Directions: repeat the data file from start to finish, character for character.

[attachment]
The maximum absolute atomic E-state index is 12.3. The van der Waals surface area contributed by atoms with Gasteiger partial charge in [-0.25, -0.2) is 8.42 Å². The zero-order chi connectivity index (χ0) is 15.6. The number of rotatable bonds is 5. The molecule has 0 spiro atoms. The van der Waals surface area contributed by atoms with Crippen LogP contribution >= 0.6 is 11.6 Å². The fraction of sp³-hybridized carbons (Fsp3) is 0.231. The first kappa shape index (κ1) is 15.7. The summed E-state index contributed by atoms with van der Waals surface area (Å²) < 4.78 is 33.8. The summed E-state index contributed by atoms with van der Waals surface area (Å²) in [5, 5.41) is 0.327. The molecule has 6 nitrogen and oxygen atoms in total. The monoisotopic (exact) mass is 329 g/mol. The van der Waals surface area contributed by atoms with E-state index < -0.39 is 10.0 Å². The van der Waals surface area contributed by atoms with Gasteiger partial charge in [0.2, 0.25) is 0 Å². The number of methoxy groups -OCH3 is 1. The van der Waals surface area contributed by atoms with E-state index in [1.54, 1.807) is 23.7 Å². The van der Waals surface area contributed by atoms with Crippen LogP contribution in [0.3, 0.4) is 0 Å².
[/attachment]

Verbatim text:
The maximum absolute atomic E-state index is 12.3. The van der Waals surface area contributed by atoms with Gasteiger partial charge in [-0.25, -0.2) is 8.42 Å². The zero-order chi connectivity index (χ0) is 15.6. The number of rotatable bonds is 5. The molecule has 0 spiro atoms. The van der Waals surface area contributed by atoms with Crippen LogP contribution >= 0.6 is 11.6 Å². The fraction of sp³-hybridized carbons (Fsp3) is 0.231. The first kappa shape index (κ1) is 15.7. The summed E-state index contributed by atoms with van der Waals surface area (Å²) < 4.78 is 33.8. The summed E-state index contributed by atoms with van der Waals surface area (Å²) in [5, 5.41) is 0.327. The molecule has 6 nitrogen and oxygen atoms in total. The monoisotopic (exact) mass is 329 g/mol. The van der Waals surface area contributed by atoms with E-state index < -0.39 is 10.0 Å². The van der Waals surface area contributed by atoms with Gasteiger partial charge in [0.2, 0.25) is 0 Å². The number of methoxy groups -OCH3 is 1. The van der Waals surface area contributed by atoms with E-state index in [1.54, 1.807) is 23.7 Å². The van der Waals surface area contributed by atoms with Crippen LogP contribution in [0.3, 0.4) is 0 Å².